Monstera deliciosa, the Hurricane or Swiss Cheese Plant are all names for an old fashioned but true favorite for many. Look closely at the Latin name and play around with it a little and you get "Delicious Monster", while it's not at all delicious on the account of its leaves being poisonous, it really is a climbing monster - in size. There's no getting around the fact, while lovely and incredibly easy to care for, it needs space and will roar for it should you not give some. It's not for the window sill or a small flat.
The Swiss Cheese Plant will inevitably need support indoors, either by way of a moss stick or some stable nearby structure which you can tie it to. For example exposed wall pipes (but not too close or you will scald the leaves!).
It originates from the tropical rainforests of southern Mexico but adapts and positively thrives in the most un tropical of places - our homes. If you've the room, want an easy going, striking and interesting green plant to add to your collection or brighten up a stale boring corner of your home, Monstera deliciosa should be on your shortlist.
As it ages the new leaves become Swiss Cheese like, with cut large ribbons or holes in its leaves, a natural adaptation that has been the subject of intense study over the years. For those who are interested, it's generally believed leaves cut like this better resist damage from downpours and Hurricane's (or just your standard plain old windy weather - we're just trying to illustrate in how it got its common names), additionally the light reaching down onto the floor of a tropical rainforest is quite low and what does make it through is dappled, so the leaves with these ribbons have a large surface area to better capture what little light filters down.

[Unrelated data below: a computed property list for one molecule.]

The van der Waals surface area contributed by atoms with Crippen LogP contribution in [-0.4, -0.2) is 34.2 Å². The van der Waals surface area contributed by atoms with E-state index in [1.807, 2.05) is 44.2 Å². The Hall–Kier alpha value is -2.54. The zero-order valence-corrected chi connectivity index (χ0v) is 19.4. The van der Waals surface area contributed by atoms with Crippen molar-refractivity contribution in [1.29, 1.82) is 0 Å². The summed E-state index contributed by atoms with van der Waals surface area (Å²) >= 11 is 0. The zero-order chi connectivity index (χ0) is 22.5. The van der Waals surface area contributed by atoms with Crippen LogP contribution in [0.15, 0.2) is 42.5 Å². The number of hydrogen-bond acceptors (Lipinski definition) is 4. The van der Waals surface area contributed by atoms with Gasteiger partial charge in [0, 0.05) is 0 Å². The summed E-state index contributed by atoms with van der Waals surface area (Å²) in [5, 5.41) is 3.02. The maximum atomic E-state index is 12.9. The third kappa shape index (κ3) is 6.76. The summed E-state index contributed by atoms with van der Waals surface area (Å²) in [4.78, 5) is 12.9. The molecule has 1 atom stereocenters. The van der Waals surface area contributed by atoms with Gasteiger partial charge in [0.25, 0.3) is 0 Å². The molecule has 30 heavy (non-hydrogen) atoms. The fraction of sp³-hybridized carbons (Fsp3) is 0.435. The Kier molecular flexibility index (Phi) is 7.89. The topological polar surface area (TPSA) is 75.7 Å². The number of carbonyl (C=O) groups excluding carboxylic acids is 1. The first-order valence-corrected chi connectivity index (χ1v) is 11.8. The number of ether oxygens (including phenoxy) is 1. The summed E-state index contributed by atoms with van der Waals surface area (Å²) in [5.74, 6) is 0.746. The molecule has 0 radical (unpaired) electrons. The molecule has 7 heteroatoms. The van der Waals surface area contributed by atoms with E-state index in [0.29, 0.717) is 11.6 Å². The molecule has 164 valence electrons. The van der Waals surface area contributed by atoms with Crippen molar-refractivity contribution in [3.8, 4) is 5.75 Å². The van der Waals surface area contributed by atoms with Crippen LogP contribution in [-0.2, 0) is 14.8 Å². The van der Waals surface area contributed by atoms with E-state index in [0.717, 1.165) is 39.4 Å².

Although its been around for ages, there are still very few cultivars you can buy. The most common is the original M. deliciosa, but you may find it being incorrectly sold as Philodendron pertusum, or a Split leaf Philodendron especially if the plant you are looking at is very small. Monstera when young will not have the distinct leaf shapes that a mature specimen will develop, so it's easy to confuse it with a general Philodendron.
There is a variegated cultivar called M. deliciosa variegata, which is a little harder and slower to grow, consequently it's rather hard to get hold of. In addition, unlike a lot of variegated houseplants, on the Swiss Cheese Plant the markings don't tend to make it that much more appealing, perhaps because the variegation can be very contrasting and on first glance can make it look like someone has spilled white paint over it. If space is limited but you really want one, look out for M. deliciosa borsigiana or mini, which are the compact varieties.
Gentle sunlight is fine for the Swiss Cheese Plant, but harsh sun needs to be avoided as it will scorch and possibly yellow the leaves. On the other side of things, dark gloomy corners need to be avoided too in order to prevent loss of the Swiss Cheese effect in the leaves and the annoying spreading effect that occurs in these conditions.
Only average levels of watering is required here. When you do water make sure you aim to get all of the compost evenly moist, then wait until it has dried out some before watering again (don't wait too long though). You'll also need to wait less time between watering's during the warmer months of the year or if the plant has been positioned in a very warm and dry space because all of these things will increase the thirst of your Swiss Cheese Plant.